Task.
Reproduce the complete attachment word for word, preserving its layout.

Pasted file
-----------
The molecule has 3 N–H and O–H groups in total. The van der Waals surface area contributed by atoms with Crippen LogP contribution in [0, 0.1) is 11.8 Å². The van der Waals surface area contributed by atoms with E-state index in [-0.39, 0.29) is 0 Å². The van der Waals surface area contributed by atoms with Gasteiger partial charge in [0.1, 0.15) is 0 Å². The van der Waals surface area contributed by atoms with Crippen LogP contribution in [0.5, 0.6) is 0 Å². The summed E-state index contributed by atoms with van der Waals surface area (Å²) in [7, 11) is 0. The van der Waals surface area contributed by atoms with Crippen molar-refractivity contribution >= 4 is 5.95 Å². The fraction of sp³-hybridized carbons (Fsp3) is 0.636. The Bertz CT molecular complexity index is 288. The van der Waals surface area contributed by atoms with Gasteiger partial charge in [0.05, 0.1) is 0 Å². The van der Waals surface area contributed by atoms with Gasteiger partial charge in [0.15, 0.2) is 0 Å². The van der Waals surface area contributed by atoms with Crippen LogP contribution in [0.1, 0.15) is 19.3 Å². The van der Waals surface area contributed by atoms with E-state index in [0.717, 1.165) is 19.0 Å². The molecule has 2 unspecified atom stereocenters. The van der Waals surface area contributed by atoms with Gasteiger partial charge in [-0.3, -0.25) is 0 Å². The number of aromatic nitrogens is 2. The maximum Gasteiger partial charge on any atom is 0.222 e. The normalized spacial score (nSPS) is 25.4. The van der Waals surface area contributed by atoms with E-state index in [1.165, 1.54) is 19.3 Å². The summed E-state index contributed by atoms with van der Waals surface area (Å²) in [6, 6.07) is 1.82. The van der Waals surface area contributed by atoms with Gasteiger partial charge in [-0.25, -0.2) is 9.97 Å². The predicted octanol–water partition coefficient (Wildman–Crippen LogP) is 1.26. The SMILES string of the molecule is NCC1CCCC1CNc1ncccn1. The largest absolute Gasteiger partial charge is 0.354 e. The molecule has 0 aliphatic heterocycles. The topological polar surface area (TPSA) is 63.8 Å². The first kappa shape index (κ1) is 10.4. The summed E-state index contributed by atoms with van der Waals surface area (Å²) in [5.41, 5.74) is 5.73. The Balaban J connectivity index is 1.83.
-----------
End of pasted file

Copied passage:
The molecule has 3 N–H and O–H groups in total. The van der Waals surface area contributed by atoms with Crippen LogP contribution in [0, 0.1) is 11.8 Å². The van der Waals surface area contributed by atoms with E-state index in [-0.39, 0.29) is 0 Å². The van der Waals surface area contributed by atoms with Gasteiger partial charge in [0.1, 0.15) is 0 Å². The van der Waals surface area contributed by atoms with Crippen LogP contribution in [0.5, 0.6) is 0 Å². The summed E-state index contributed by atoms with van der Waals surface area (Å²) in [7, 11) is 0. The van der Waals surface area contributed by atoms with Crippen molar-refractivity contribution >= 4 is 5.95 Å². The fraction of sp³-hybridized carbons (Fsp3) is 0.636. The Bertz CT molecular complexity index is 288. The van der Waals surface area contributed by atoms with Gasteiger partial charge in [0.05, 0.1) is 0 Å². The van der Waals surface area contributed by atoms with Gasteiger partial charge in [0.15, 0.2) is 0 Å². The van der Waals surface area contributed by atoms with Crippen LogP contribution in [0.1, 0.15) is 19.3 Å². The van der Waals surface area contributed by atoms with E-state index in [0.717, 1.165) is 19.0 Å². The molecule has 2 unspecified atom stereocenters. The van der Waals surface area contributed by atoms with Gasteiger partial charge in [-0.3, -0.25) is 0 Å². The number of aromatic nitrogens is 2. The maximum Gasteiger partial charge on any atom is 0.222 e. The normalized spacial score (nSPS) is 25.4. The van der Waals surface area contributed by atoms with E-state index in [1.165, 1.54) is 19.3 Å². The summed E-state index contributed by atoms with van der Waals surface area (Å²) in [6, 6.07) is 1.82. The van der Waals surface area contributed by atoms with Gasteiger partial charge in [-0.25, -0.2) is 9.97 Å². The predicted octanol–water partition coefficient (Wildman–Crippen LogP) is 1.26. The SMILES string of the molecule is NCC1CCCC1CNc1ncccn1. The largest absolute Gasteiger partial charge is 0.354 e. The molecule has 0 aliphatic heterocycles. The topological polar surface area (TPSA) is 63.8 Å². The first kappa shape index (κ1) is 10.4. The summed E-state index contributed by atoms with van der Waals surface area (Å²) in [5.41, 5.74) is 5.73. The Balaban J connectivity index is 1.83.